Now that the city is opening up again, visitors and locals alike want to know more about where to go and what to eat. Our holy trinity of bagels, smoked meat, and poutine is easy to explore; we’ve got the scoop on that. But for those keen to delve deeper into local food culture — native Montrealers, new arrivals, and visitors alike — an afternoon or evening spent on a food walk with a savvy guide is a chance to learn (and taste) more.
These tours are run by Montrealers obsessed with the city’s food scene. You can sign on to be part of a group or set up a private tour (for any occasion), usually for two or more. Here are some picks of the best options that focus on keeping it small and connected to the community.
Spade and Palacio’s co-founders worked as accredited tour guides for years before taking the plunge with their own business. “We got tired of wearing uniforms and spewing scripts,” says Danny Pavlopolous. He and Anne-Marie Pellerin offer various small group, unscripted tours by bike and on foot, focusing on art, architecture, history, and food. Their Beyond the Market tour is a three-hour exploration of the area surrounding Jean-Talon Market, with an emphasis on local small businesses.
Tastings start with Salvadoran pupusas in the Latino neighbourhood east of the market, followed by a visit to the Jean-Talon Market for cheese, charcuterie, ice cream, and whatever else looks good: a short exploration break is included. From there, it’s off to a third-wave coffee roaster, finishing up with a southern fried chicken picnic in the Parc de la Petite Italie, weather permitting. “We knew people would come to the market, but wouldn’t necessarily explore too much nearby,” says Anne-Marie. “And that’s important.” They give a curated list of their favourite neighbourhood haunts to all visitors (plus a branded bag for market shopping) to ensure that participants know exactly where to go next time.
Chinatown offers a compact zone for tasting a range of regional Chinese flavours, and Victor Yu’s tour is a perfect introduction. The indefatigable Yu offers a three-hour tour peppered with information about the history of Montreal’s Chinatown and its food lore. Booked through Airbnb as a Montreal experience, Yu tailors his tours to his visitors’ interests, dietary preferences, and the level of spice they can tolerate.
A typical tour might start with bao — airy Chinese buns filled with various sweet or savoury fillings — and move on to a Cantonese barbecue stall, followed by a sit-down at a local restaurant. From there it’s some Lanzhou noodles or a spun sugar candy demonstration, Hong Kong bubble waffles, or perhaps a salty, crunchy Chinese pancake snack. The attraction of Yu’s tours — a physicist by training — is his thorough explanation of ingredients, his knowledge of various Chinese cuisines, and even his tips for the best tea to drink after too much fried food.
The Museum of Jewish Montreal has been offering historically informed food tours for the past eight years. Setting off from Mile End bakery Cheskie’s (complete with a tasting of its cheese-crown danish), the four-hour tour wends its way down Avenue Parc to the Main, sampling bagels, the iconic Wilensky special, traditional rye bread at Hof Kelsten, pickles at the site of Mrs. Whyte’s original factory, and smoked meat at Schwartz’s.
The information-rich itinerary is as dense and chewy as a fresh bagel: who knew that Moishes’ origins are in part due to a failed gambling bet, or that the Fairmont Bagel building was owned by the Jehovah’s Witnesses for decades? The tour’s trajectory offers poignant insights into a community whose street vendors, horse delivery carts, and markets have now disappeared.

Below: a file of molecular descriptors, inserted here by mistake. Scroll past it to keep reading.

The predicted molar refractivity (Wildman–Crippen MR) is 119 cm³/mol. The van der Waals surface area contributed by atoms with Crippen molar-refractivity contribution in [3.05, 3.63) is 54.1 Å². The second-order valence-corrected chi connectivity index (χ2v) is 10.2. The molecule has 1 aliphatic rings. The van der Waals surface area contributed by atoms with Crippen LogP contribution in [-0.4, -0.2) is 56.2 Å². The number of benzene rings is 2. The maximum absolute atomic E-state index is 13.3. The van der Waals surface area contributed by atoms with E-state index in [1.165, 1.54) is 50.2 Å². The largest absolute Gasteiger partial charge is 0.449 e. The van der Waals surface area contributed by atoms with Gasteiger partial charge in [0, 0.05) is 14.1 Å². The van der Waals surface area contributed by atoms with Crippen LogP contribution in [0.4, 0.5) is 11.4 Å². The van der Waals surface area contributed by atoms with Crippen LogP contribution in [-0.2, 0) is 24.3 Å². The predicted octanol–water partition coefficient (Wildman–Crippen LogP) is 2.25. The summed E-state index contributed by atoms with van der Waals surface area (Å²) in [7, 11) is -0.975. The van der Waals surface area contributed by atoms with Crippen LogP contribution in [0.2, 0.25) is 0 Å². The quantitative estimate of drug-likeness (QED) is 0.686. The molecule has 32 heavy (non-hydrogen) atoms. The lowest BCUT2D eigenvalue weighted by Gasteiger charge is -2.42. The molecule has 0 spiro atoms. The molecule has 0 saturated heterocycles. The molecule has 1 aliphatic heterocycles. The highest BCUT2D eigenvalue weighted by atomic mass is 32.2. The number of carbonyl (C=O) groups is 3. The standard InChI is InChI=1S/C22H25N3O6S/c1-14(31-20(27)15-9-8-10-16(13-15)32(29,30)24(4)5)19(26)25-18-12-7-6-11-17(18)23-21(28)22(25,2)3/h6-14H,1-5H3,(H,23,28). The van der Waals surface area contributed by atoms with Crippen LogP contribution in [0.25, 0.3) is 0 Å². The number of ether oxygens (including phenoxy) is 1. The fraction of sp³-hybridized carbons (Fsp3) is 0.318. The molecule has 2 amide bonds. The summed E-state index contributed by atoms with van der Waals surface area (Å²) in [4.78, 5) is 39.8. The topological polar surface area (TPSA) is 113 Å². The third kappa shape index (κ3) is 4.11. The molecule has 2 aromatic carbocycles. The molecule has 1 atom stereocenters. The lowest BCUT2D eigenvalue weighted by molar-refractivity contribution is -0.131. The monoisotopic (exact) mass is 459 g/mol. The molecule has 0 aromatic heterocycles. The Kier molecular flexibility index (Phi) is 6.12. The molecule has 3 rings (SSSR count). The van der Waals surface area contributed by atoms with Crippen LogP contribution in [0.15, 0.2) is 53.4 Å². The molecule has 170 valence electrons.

Award-winning Montreal blogger Mayssam Samaha has been sharing her insights into Montreal’s food scene for the past nine years, winning accolades along the way from Saveur magazine, among others. Samaha shares her love of the Jean-Talon Market through her own food tours (she’s also a guide for international outfit Context Travel). Samaha can arrange for private tours and moveable feasts tailored to special interests and occasions, such as wine, craft beer, and specific cuisines and foods: think of a curated wander through Little Italy with arancini, bomboloni, pizza al taglio, and coffee.
Samaha adjusts her market tours to the seasons, making stops for including cheeses, ice cider or craft beer, and local specialties that are unique to the market. She wishes that more Montrealers would explore the city through these kinds of guided walks. “If you come with me as a native Montrealer, you’re going to know where to buy the best cheese, the best fish, the best charcuterie,” she says. “It’s okay to ask questions, to talk to the vendors, to find out what’s next, crop-wise. Then when those people come back, they can build on their relationship with the vendors — and it can become their own market, too.”
A day with Melissa Simard, the owner and lead tour guide of ‘Round Table Tours, offers a window into several key food cultures in the city. She’s been doing her (very filling) Jewish Montreal and Chinatown tours for the past ten years, sharing how history, immigration, and identity play a role in the these food worlds. Newer tours on her roster are deep dives into the city’s chocolate makers, coffee brewers, tea steepers, distillers, and mixologists; and green initiatives — some available to the public and some upon special request for groups.
Simard’s tours reflect her own interests in Montreal’s diverse communities: She has an Honours degree in Canadian Studies, worked in the restaurant industry for 10 years, is an accredited tour guide, and by her own account is still “digging and learning.” Her customers range from Montrealers wanting to know the city better, bachelor parties, family groups, and just regular visitors who want to learn more about exactly who makes our city’s food world tick.